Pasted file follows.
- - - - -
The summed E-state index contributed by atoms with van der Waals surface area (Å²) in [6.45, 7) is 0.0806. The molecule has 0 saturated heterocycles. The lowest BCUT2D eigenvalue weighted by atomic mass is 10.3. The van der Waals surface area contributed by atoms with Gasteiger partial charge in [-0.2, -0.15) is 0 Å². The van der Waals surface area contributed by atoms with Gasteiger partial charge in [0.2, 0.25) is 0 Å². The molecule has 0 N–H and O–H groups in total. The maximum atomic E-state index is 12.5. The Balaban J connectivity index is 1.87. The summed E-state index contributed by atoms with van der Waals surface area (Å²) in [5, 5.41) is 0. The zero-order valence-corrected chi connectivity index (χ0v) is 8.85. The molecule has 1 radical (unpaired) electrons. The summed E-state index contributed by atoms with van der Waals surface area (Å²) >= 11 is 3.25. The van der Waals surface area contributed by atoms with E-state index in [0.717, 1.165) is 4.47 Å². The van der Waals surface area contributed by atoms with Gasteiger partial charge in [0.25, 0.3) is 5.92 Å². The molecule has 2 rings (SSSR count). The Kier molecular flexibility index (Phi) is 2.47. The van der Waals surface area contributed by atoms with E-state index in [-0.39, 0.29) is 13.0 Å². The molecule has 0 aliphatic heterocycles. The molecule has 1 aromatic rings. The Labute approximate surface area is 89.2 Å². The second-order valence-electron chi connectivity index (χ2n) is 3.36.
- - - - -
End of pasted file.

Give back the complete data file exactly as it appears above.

The summed E-state index contributed by atoms with van der Waals surface area (Å²) in [6.45, 7) is 0.0806. The molecule has 0 saturated heterocycles. The lowest BCUT2D eigenvalue weighted by atomic mass is 10.3. The van der Waals surface area contributed by atoms with Gasteiger partial charge in [-0.2, -0.15) is 0 Å². The van der Waals surface area contributed by atoms with Gasteiger partial charge in [0.2, 0.25) is 0 Å². The molecule has 0 N–H and O–H groups in total. The maximum atomic E-state index is 12.5. The Balaban J connectivity index is 1.87. The summed E-state index contributed by atoms with van der Waals surface area (Å²) in [5, 5.41) is 0. The zero-order valence-corrected chi connectivity index (χ0v) is 8.85. The molecule has 1 radical (unpaired) electrons. The summed E-state index contributed by atoms with van der Waals surface area (Å²) >= 11 is 3.25. The van der Waals surface area contributed by atoms with E-state index in [0.717, 1.165) is 4.47 Å². The van der Waals surface area contributed by atoms with Gasteiger partial charge in [0.25, 0.3) is 5.92 Å². The molecule has 2 rings (SSSR count). The Kier molecular flexibility index (Phi) is 2.47. The van der Waals surface area contributed by atoms with E-state index in [-0.39, 0.29) is 13.0 Å². The molecule has 0 aliphatic heterocycles. The molecule has 1 aromatic rings. The Labute approximate surface area is 89.2 Å². The second-order valence-electron chi connectivity index (χ2n) is 3.36.